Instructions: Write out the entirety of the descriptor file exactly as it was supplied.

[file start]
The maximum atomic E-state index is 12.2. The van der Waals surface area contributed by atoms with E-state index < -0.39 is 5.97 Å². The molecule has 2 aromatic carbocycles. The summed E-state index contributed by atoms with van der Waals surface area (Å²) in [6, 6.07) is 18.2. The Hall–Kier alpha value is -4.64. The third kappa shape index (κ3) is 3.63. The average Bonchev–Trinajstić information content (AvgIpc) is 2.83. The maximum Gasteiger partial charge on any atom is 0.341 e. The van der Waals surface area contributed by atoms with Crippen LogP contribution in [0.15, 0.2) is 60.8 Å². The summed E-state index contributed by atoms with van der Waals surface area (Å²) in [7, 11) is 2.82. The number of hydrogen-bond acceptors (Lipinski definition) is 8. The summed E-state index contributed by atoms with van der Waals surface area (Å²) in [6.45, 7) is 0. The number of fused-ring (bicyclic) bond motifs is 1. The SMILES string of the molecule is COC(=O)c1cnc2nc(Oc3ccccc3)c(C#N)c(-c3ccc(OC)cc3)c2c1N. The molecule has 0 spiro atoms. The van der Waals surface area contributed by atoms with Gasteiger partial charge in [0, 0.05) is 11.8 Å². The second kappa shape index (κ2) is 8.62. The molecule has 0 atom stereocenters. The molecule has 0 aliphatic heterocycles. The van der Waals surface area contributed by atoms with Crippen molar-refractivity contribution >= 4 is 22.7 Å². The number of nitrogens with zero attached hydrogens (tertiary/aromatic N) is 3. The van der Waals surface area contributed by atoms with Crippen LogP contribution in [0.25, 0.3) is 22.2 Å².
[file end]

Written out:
The maximum atomic E-state index is 12.2. The van der Waals surface area contributed by atoms with E-state index < -0.39 is 5.97 Å². The molecule has 2 aromatic carbocycles. The summed E-state index contributed by atoms with van der Waals surface area (Å²) in [6, 6.07) is 18.2. The Hall–Kier alpha value is -4.64. The third kappa shape index (κ3) is 3.63. The average Bonchev–Trinajstić information content (AvgIpc) is 2.83. The maximum Gasteiger partial charge on any atom is 0.341 e. The van der Waals surface area contributed by atoms with Crippen LogP contribution in [0.15, 0.2) is 60.8 Å². The summed E-state index contributed by atoms with van der Waals surface area (Å²) in [7, 11) is 2.82. The number of hydrogen-bond acceptors (Lipinski definition) is 8. The summed E-state index contributed by atoms with van der Waals surface area (Å²) in [6.45, 7) is 0. The number of fused-ring (bicyclic) bond motifs is 1. The SMILES string of the molecule is COC(=O)c1cnc2nc(Oc3ccccc3)c(C#N)c(-c3ccc(OC)cc3)c2c1N. The molecule has 0 spiro atoms. The van der Waals surface area contributed by atoms with Gasteiger partial charge in [0, 0.05) is 11.8 Å². The second kappa shape index (κ2) is 8.62. The molecule has 0 atom stereocenters. The molecule has 0 aliphatic heterocycles. The van der Waals surface area contributed by atoms with Crippen molar-refractivity contribution >= 4 is 22.7 Å². The number of nitrogens with zero attached hydrogens (tertiary/aromatic N) is 3. The van der Waals surface area contributed by atoms with Crippen LogP contribution in [0.25, 0.3) is 22.2 Å².